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Multiple Conditions and SSDI benefits

Claimants applying for Social Security Disability Insurance (SSDI) may have one severe mental or physical health condition, but they also may have multiple conditions which make it impossible to work a full-time job.
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So whether you have one condition or several multiple conditions it is important to provide medical information on your SSDI application about every disorder which contributes to your inability to work. It is also possible that while one of the disorders on its own may not be limiting enough to qualify you for SSDI benefits, the combined effect of all of your conditions when considered in their totality may.

How will the Social Security Administration assess multiple conditions?

If you apply for SSDI benefits and have listed multiple conditions on your SSDI application the SSA will review each condition and determine if any of them meet or exceed a listing on their SSA Listing of Impairments. This listing contains some of the most common conditions and symptoms the SSA has decided are disabling. This list, however, is not all inclusive, and many health conditions are not listed. For this reason, even if your condition is not listed, you may when benefits if you can prove your condition(s) is as severe as a listed condition. To determine whether your condition is as severe as a listed condition the SSA will have to consider the combined effects of all your impairments together. For example, if you have diabetes, inflammatory arthritis, and COPD the SSA can review whether your multiple conditions and their related symptoms are as severe as a listing for arthritis or diabetes.

Medical Vocational Allowance and Multiple conditions

What if the SSA decides your multiple conditions in their totality do not meet or equal a listing? You will have to win SSDI benefits through a medical vocational allowance. The medical vocational allowance process allows the SSA to review your residual functional capacity to work by evaluating your age, work history, transferable work skills, and educational background. The goal of the medical vocational allowance process is to determine if you have the ability or the residual functional capacity (RFC) to work your current job or retrain for new work. For example, your RFC describes what work you are able to do despite the combined effects of all your impairments. The SSA will determine whether you can work sedentary, light, or medium work. In some cases, the SSA will deny your application and state they believe you can retrain for new work. For example, if you have been performing heavy work you entire life but can no longer perform this work the SSA may argue that you have the capacity to retrain for new employment in a different field working a less strenuous job (i.e. light or sedentary work), despite your current disabilities.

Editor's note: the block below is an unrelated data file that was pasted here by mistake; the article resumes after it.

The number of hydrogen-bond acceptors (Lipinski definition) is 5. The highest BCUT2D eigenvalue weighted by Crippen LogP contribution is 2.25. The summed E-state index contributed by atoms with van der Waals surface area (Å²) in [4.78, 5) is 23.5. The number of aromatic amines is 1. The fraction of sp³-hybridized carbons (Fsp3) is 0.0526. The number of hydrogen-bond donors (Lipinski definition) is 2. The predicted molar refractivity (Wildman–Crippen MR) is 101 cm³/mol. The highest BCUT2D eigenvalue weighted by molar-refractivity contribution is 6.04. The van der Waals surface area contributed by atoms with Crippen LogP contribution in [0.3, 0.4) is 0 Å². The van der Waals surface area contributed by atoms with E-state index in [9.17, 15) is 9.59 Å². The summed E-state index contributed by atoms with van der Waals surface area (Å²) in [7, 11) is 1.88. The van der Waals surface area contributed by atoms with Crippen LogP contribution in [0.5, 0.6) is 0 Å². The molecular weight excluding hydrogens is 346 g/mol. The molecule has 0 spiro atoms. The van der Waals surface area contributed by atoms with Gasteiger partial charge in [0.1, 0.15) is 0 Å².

Do I need a disability lawyer?

If your conditions do not meet or equal a listing in the SSA Listing of Impairments your SSDI application will generally be denied because the SSA will state they believe you can retrain for new work. If you file an appeal and you hire a disability lawyer they can help you provide information to the SSA that will support your case that you cannot work any job.